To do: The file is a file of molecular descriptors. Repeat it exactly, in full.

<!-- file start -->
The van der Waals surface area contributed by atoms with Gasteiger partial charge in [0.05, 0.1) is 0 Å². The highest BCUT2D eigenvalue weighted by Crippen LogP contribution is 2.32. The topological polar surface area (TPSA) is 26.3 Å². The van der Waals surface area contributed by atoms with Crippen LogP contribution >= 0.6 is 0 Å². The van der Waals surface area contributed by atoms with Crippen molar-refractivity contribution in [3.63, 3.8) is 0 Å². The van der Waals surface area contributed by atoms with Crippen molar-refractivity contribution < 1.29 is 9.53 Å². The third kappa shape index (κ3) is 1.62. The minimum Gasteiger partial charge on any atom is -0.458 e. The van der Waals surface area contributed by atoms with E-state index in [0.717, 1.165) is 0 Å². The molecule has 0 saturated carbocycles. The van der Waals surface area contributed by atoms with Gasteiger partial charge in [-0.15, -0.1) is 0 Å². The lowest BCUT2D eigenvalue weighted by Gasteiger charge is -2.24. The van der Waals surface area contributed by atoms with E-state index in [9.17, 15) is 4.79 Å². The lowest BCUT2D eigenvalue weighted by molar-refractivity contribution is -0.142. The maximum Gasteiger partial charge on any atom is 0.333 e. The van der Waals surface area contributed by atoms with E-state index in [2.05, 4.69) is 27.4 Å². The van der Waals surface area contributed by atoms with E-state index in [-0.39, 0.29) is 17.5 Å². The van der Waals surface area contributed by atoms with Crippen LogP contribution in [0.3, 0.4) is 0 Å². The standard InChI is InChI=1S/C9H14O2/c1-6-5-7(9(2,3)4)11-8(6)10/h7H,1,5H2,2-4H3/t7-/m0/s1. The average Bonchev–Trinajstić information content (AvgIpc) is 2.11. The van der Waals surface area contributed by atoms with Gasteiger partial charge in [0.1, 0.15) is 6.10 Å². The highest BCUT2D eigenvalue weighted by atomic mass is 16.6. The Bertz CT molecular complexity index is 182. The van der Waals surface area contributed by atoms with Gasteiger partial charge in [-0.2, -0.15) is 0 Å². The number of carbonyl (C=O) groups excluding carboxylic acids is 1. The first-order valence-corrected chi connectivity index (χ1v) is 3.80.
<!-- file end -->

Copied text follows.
The van der Waals surface area contributed by atoms with Gasteiger partial charge in [0.05, 0.1) is 0 Å². The highest BCUT2D eigenvalue weighted by Crippen LogP contribution is 2.32. The topological polar surface area (TPSA) is 26.3 Å². The van der Waals surface area contributed by atoms with Crippen LogP contribution >= 0.6 is 0 Å². The van der Waals surface area contributed by atoms with Crippen molar-refractivity contribution in [3.63, 3.8) is 0 Å². The van der Waals surface area contributed by atoms with Crippen molar-refractivity contribution < 1.29 is 9.53 Å². The third kappa shape index (κ3) is 1.62. The minimum Gasteiger partial charge on any atom is -0.458 e. The van der Waals surface area contributed by atoms with E-state index in [0.717, 1.165) is 0 Å². The molecule has 0 saturated carbocycles. The van der Waals surface area contributed by atoms with Gasteiger partial charge in [-0.15, -0.1) is 0 Å². The lowest BCUT2D eigenvalue weighted by Gasteiger charge is -2.24. The van der Waals surface area contributed by atoms with E-state index in [9.17, 15) is 4.79 Å². The lowest BCUT2D eigenvalue weighted by molar-refractivity contribution is -0.142. The maximum Gasteiger partial charge on any atom is 0.333 e. The van der Waals surface area contributed by atoms with E-state index in [2.05, 4.69) is 27.4 Å². The van der Waals surface area contributed by atoms with E-state index in [-0.39, 0.29) is 17.5 Å². The van der Waals surface area contributed by atoms with Crippen LogP contribution in [0.3, 0.4) is 0 Å². The standard InChI is InChI=1S/C9H14O2/c1-6-5-7(9(2,3)4)11-8(6)10/h7H,1,5H2,2-4H3/t7-/m0/s1. The average Bonchev–Trinajstić information content (AvgIpc) is 2.11. The van der Waals surface area contributed by atoms with Gasteiger partial charge in [0.1, 0.15) is 6.10 Å². The highest BCUT2D eigenvalue weighted by atomic mass is 16.6. The Bertz CT molecular complexity index is 182. The van der Waals surface area contributed by atoms with Gasteiger partial charge in [-0.2, -0.15) is 0 Å². The number of carbonyl (C=O) groups excluding carboxylic acids is 1. The first-order valence-corrected chi connectivity index (χ1v) is 3.80.